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Autism Research and Treatment
Volume 2012, Article ID 462531, 10 pages
http://dx.doi.org/10.1155/2012/462531
Clinical Study

Meta-Analysis of Studies Incorporating the Interests of Young Children with Autism Spectrum Disorders into Early Intervention Practices

1Orelena Hawks Puckett Institute, 8 Elk Mountain Road, Asheville, NC 28804, USA
2Orelena Hawks Puckett Institute, 128 South Sterling Street, Morganton, NC 28655, USA

Received 16 November 2011; Revised 9 January 2012; Accepted 1 March 2012

Academic Editor: L. Eugene Arnold

Copyright © 2012 Carl J. Dunst et al. This is an open access article distributed under the Creative Commons Attribution License, which permits unrestricted use, distribution, and reproduction in any medium, provided the original work is properly cited.

Abstract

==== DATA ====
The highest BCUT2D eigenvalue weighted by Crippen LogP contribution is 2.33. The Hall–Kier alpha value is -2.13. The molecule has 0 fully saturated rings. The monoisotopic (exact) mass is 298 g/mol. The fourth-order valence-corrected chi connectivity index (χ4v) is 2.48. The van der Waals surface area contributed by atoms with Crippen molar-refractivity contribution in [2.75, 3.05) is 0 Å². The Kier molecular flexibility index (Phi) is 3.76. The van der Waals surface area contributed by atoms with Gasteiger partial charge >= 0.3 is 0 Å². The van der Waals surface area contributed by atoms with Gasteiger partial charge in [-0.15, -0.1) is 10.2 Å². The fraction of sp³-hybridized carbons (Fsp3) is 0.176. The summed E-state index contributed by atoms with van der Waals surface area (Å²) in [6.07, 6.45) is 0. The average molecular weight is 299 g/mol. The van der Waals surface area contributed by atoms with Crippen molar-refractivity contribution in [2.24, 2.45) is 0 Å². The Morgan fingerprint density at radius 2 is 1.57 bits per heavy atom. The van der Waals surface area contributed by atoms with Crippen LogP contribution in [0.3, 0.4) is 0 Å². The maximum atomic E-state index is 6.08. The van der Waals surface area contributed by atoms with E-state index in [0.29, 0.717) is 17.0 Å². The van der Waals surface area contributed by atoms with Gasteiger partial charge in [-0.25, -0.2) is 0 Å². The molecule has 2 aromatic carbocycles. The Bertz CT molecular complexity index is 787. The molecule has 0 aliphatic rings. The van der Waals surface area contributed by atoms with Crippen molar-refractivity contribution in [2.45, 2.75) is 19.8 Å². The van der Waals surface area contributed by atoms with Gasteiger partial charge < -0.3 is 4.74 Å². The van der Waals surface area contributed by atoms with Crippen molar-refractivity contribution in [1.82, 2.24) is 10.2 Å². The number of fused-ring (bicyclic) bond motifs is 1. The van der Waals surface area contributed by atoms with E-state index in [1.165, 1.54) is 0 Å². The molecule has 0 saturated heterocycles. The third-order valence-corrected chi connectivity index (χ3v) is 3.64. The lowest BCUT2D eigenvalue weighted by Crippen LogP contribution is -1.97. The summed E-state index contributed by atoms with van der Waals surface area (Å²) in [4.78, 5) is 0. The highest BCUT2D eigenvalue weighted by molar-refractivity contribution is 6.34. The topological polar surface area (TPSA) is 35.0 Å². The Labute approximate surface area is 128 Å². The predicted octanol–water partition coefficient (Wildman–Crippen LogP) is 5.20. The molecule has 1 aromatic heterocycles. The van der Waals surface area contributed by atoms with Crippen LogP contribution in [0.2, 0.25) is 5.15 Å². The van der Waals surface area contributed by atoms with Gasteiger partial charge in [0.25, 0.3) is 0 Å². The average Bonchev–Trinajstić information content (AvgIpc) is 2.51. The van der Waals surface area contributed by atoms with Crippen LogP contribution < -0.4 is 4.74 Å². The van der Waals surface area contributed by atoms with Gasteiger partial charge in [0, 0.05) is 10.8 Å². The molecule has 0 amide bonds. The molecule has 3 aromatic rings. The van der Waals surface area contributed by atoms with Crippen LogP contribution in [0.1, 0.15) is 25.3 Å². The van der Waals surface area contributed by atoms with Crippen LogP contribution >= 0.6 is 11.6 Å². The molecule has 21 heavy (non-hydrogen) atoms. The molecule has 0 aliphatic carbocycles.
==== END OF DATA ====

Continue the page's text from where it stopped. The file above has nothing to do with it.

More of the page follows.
Incorporating the interests and preferences of young children with autism spectrum disorders into interventions to promote prosocial behavior and decrease behavior excesses has emerged as a promising practice for addressing the core features of autism. The efficacy of interest-based early intervention practices was examined in a meta-analysis of 24 studies including 78 children 2 to 6 years of age diagnosed with autism spectrum disorders. Effect size analyses of intervention versus nonintervention conditions and high-interest versus low-interest contrasts indicated that interest-based intervention practices were effective in terms of increasing prosocial and decreasing aberrant child behavior. Additionally, interest-based interventions that focused on two of the three core features of autism spectrum disorders (poor communication, poor interpersonal relationships) were found most effective in influencing child outcomes. Implications for very early intervention are discussed in terms addressing the behavior markers of autism spectrum disorders before they become firmly established.